Dear, oh deer! I have just learned there are more of the latter wandering around England these days than there are in Oak Bay. The inhabitants of country road lanes like Prospect Place and San Carlos may find that hard to believe as they try to keep a small but growing herd from traipsing through their gardens searching for gastronomic delights.
Out in Saanich and the length of the Peninsula, free-foraging Bambis and their parents create havoc in farm fields, plundering crops in such devastating fashion that some farmers having given up trying to grow fruit and veg; homeowners despair as their carefully planted and nurtured flowers disappear in early bloom.
It’s a problem every Vancouver Island community has grappled with, lamented over and demanded solutions for years to no avail. The mere whisper of the one-word quick solution — “cull” — bring cries of anguish from the masses, most of whom live in deer-free condos or tight-knit urban streets with few gardens and no fields offering fresh fruit and green delights.
Now, it would appear, we are not alone, as the Brits have discovered one of the six species of deer found in the U.K. — the pretty-looking roe deer — is munching its way through all-too-rare woodlands, or “spinneys” as we used to call them in my youth. Possibly because they have been dealing with deer problems since Robin Hood “culled and controlled” the King’s herds in Nottingham Forest, the Brits now appear ready to guide themselves and their Canadian cousins (if we are not too proud to borrow ideas) to an enlightened, environmental and animal-lover-satisfactory solution.
A few years ago, Durham University and FERA, the Food and Environment Research Agency, established a team to check “roe deer density and the structure and diversity of vegetation in British woodlands [and] the abundance and diversity of plants and birds in British woodlands.” The study was not the first to address the deer population explosion and problem.
Back in 1995, the Brits had launched The Deer Initiative. Its mandate was to find ways and means to organize “sustainable management of wild deer” in England and Wales. The Scots, presumably, were regarded as being close enough to independence, and so could manage their own crop of the attractive predators.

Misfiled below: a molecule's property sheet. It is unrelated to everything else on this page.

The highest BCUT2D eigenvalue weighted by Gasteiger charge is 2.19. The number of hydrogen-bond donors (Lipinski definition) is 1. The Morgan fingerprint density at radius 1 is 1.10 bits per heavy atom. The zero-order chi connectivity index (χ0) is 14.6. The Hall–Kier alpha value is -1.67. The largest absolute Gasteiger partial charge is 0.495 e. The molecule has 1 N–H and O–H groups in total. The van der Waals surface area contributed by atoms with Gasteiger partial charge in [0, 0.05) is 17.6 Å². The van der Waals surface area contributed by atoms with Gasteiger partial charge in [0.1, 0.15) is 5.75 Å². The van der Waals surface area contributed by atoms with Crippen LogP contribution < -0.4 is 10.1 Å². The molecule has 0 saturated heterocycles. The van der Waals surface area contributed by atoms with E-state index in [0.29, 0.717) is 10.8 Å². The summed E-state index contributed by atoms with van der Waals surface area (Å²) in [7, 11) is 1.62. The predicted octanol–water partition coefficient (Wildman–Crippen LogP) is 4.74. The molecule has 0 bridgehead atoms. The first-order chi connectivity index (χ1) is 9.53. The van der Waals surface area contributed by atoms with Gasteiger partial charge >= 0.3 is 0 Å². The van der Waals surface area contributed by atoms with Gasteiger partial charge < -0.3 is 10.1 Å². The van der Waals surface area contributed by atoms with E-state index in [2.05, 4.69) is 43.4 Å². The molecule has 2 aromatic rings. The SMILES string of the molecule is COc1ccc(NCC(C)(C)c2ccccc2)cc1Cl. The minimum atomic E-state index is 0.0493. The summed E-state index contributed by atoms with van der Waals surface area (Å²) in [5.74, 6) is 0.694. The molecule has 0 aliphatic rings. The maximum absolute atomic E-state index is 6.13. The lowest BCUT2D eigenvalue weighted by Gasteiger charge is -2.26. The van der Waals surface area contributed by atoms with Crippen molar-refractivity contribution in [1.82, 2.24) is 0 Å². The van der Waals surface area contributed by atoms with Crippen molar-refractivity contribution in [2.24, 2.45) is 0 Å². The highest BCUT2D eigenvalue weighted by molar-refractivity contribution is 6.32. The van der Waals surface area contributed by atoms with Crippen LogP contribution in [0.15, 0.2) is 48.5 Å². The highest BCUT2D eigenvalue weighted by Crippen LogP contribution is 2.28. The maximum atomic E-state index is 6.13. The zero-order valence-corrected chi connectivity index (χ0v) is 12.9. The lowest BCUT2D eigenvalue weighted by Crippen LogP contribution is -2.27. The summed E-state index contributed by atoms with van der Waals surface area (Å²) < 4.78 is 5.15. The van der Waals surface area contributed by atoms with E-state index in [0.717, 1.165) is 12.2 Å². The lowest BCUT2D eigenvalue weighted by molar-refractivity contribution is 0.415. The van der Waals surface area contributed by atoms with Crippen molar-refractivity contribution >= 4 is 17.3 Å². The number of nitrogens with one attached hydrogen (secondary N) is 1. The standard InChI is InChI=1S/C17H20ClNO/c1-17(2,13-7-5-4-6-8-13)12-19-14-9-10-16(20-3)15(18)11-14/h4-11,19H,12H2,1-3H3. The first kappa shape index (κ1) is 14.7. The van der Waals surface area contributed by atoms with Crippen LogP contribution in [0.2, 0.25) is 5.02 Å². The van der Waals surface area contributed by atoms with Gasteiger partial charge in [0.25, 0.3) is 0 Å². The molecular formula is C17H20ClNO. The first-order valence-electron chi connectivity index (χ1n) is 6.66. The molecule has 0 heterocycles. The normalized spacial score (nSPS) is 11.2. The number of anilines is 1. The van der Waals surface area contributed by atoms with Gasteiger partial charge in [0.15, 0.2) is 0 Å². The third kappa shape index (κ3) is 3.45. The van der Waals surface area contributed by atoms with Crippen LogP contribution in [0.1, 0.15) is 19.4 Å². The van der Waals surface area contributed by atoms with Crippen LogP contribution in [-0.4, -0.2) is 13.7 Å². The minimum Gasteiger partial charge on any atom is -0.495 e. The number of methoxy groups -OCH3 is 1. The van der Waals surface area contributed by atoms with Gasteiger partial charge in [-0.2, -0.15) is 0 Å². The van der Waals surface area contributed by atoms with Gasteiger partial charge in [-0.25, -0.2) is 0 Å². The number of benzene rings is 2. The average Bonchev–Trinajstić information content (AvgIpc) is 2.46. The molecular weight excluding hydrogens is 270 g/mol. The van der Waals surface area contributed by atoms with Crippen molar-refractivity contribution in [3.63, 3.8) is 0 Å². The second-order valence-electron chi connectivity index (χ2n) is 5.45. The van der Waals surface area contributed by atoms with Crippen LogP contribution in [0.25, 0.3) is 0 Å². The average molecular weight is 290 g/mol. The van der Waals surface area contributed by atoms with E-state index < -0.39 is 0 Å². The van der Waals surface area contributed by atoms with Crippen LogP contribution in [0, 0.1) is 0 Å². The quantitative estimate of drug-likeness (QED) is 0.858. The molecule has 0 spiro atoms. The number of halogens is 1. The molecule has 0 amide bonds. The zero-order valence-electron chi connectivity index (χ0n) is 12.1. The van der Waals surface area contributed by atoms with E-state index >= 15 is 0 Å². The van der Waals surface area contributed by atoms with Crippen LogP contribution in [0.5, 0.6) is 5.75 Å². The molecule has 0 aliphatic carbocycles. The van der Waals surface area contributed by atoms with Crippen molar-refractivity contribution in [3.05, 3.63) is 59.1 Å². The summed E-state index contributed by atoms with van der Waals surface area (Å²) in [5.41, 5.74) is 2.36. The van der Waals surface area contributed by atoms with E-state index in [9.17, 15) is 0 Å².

Georgina Palmer, co-author of the report made public late in 2012 by Durham U. and FERA, was cautious in her language. A BBC report tells us Palmer confirmed that while overgrazing by deer “had a knock-on effect that undermined woodland ecologies” she wasn’t yet ready to place all the blame for reduced vegetation and song bird population on the one specie — roe deer.
The U.K. boasts six species of deer, with the roe, red and fallow regarded as native (the BBC primly notes the fallow deer has only been chewing up England and Wales since around since the 11th century, so isn’t really native).The munjac, sika and Chinese water deer introduced a mere 150 years ago remain new arrivals. Palmer says she and her team studied only the increasing population of roe deer and decreasing plant and bird life. She told the BBC: “I am still analyzing this data.”
Well, I suppose after all this time there’s no hurry to pin the blame on one specie when six are at the table, but I would suggest there is some urgency to finding and initiating a “sustainable management of wild deer plan,” both in the U.K. and here on our little Island.
A couple of quotes from the BBC report on the 1995 Deer Initiative study might help our farmers — and gardeners — as they continue their battle. They might even spur a little action on the UVic campus or down at the legislature. And they could provide some second thoughts for those of us who refuse to believe anything bad could come from such charming creatures: “Deer often have specific impacts on vulnerable habitat as well as agriculture and forestry. The animals tend to range over large areas and need to be managed on a landscape scale.… The threat from deer to woodlands consists of a number of factors, including a reduction in the growth and density of saplings, bark damage and a change in the composition of under-storey vegetation.”
And a final BBC note from the annual meeting of the British Ecological Society held a short time ago in the heart of industrial Birmingham: “There was growing concern regarding the cascading effects deer may have on other components of biodiversity, such as fewer suitable nesting sites for birds and a reduction in food sources for other woodland species.”
It’s time for a “sustainable management” plan to prevent our songbirds and “other woodland species,” including farmers and gardeners, from being eaten out of house and home.
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